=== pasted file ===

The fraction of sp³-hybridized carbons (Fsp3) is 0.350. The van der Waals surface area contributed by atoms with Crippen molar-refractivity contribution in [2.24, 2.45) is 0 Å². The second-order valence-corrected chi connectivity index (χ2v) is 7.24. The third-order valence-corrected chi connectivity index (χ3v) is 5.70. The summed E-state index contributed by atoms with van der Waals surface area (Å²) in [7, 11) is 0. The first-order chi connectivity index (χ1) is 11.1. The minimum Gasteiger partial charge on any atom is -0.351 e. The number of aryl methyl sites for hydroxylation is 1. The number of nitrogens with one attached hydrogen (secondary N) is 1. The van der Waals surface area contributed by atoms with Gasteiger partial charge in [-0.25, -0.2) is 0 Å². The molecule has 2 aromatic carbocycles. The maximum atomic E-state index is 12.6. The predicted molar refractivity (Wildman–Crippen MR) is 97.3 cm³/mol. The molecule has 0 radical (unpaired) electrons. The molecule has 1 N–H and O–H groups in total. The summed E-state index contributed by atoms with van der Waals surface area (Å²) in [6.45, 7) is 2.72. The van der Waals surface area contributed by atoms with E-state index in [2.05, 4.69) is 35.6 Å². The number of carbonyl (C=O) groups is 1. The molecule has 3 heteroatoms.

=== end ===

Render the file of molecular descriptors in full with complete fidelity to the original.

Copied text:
The fraction of sp³-hybridized carbons (Fsp3) is 0.350. The van der Waals surface area contributed by atoms with Crippen molar-refractivity contribution in [2.24, 2.45) is 0 Å². The second-order valence-corrected chi connectivity index (χ2v) is 7.24. The third-order valence-corrected chi connectivity index (χ3v) is 5.70. The summed E-state index contributed by atoms with van der Waals surface area (Å²) in [7, 11) is 0. The first-order chi connectivity index (χ1) is 11.1. The minimum Gasteiger partial charge on any atom is -0.351 e. The number of aryl methyl sites for hydroxylation is 1. The number of nitrogens with one attached hydrogen (secondary N) is 1. The van der Waals surface area contributed by atoms with Gasteiger partial charge in [-0.25, -0.2) is 0 Å². The molecule has 2 aromatic carbocycles. The maximum atomic E-state index is 12.6. The predicted molar refractivity (Wildman–Crippen MR) is 97.3 cm³/mol. The molecule has 0 radical (unpaired) electrons. The molecule has 1 N–H and O–H groups in total. The summed E-state index contributed by atoms with van der Waals surface area (Å²) in [6.45, 7) is 2.72. The van der Waals surface area contributed by atoms with E-state index in [2.05, 4.69) is 35.6 Å². The number of carbonyl (C=O) groups is 1. The molecule has 3 heteroatoms.